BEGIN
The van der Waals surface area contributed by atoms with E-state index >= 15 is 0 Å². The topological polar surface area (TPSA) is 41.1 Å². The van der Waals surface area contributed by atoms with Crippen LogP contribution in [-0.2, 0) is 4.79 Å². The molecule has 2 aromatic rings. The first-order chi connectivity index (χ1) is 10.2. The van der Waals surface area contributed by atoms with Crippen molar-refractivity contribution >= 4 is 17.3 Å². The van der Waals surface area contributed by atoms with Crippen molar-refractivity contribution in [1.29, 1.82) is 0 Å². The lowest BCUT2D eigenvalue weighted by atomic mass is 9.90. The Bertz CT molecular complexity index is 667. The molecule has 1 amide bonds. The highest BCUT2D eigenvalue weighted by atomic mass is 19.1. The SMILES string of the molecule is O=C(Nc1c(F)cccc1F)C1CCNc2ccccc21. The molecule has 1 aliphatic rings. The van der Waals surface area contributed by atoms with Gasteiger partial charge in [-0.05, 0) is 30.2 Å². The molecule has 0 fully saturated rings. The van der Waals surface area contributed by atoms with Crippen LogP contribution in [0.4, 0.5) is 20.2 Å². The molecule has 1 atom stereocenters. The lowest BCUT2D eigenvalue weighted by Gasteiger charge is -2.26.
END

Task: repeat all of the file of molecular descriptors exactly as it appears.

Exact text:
The van der Waals surface area contributed by atoms with E-state index >= 15 is 0 Å². The topological polar surface area (TPSA) is 41.1 Å². The van der Waals surface area contributed by atoms with Crippen LogP contribution in [-0.2, 0) is 4.79 Å². The molecule has 2 aromatic rings. The first-order chi connectivity index (χ1) is 10.2. The van der Waals surface area contributed by atoms with Crippen molar-refractivity contribution >= 4 is 17.3 Å². The van der Waals surface area contributed by atoms with Crippen molar-refractivity contribution in [1.29, 1.82) is 0 Å². The lowest BCUT2D eigenvalue weighted by atomic mass is 9.90. The Bertz CT molecular complexity index is 667. The molecule has 1 amide bonds. The highest BCUT2D eigenvalue weighted by atomic mass is 19.1. The SMILES string of the molecule is O=C(Nc1c(F)cccc1F)C1CCNc2ccccc21. The molecule has 1 aliphatic rings. The van der Waals surface area contributed by atoms with Gasteiger partial charge in [-0.05, 0) is 30.2 Å². The molecule has 0 fully saturated rings. The van der Waals surface area contributed by atoms with Crippen LogP contribution in [0.4, 0.5) is 20.2 Å². The molecule has 1 atom stereocenters. The lowest BCUT2D eigenvalue weighted by Gasteiger charge is -2.26.